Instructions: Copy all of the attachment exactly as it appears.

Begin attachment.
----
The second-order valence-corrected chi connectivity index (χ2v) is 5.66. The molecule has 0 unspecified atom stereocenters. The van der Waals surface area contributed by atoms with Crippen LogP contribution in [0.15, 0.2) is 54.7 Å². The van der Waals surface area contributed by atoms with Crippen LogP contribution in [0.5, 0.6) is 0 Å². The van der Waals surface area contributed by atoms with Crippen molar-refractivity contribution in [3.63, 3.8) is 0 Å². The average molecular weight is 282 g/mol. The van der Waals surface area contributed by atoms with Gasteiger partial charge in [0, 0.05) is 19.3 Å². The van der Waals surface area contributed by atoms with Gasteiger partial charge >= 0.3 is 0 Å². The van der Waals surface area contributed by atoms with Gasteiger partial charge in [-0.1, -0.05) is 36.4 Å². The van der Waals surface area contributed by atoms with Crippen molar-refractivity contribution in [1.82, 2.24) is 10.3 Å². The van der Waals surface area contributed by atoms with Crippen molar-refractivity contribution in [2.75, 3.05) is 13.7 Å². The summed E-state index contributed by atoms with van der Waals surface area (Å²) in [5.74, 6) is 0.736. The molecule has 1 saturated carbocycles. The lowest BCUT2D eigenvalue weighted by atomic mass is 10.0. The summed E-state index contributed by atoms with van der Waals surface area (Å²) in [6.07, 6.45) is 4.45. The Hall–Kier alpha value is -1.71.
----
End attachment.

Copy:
The second-order valence-corrected chi connectivity index (χ2v) is 5.66. The molecule has 0 unspecified atom stereocenters. The van der Waals surface area contributed by atoms with Crippen LogP contribution in [0.15, 0.2) is 54.7 Å². The van der Waals surface area contributed by atoms with Crippen LogP contribution in [0.5, 0.6) is 0 Å². The van der Waals surface area contributed by atoms with Crippen molar-refractivity contribution in [3.63, 3.8) is 0 Å². The average molecular weight is 282 g/mol. The van der Waals surface area contributed by atoms with Gasteiger partial charge in [0, 0.05) is 19.3 Å². The van der Waals surface area contributed by atoms with Gasteiger partial charge >= 0.3 is 0 Å². The van der Waals surface area contributed by atoms with Gasteiger partial charge in [-0.1, -0.05) is 36.4 Å². The van der Waals surface area contributed by atoms with Crippen molar-refractivity contribution in [1.82, 2.24) is 10.3 Å². The van der Waals surface area contributed by atoms with Crippen molar-refractivity contribution in [2.75, 3.05) is 13.7 Å². The summed E-state index contributed by atoms with van der Waals surface area (Å²) in [5.74, 6) is 0.736. The molecule has 1 saturated carbocycles. The lowest BCUT2D eigenvalue weighted by atomic mass is 10.0. The summed E-state index contributed by atoms with van der Waals surface area (Å²) in [6.07, 6.45) is 4.45. The Hall–Kier alpha value is -1.71.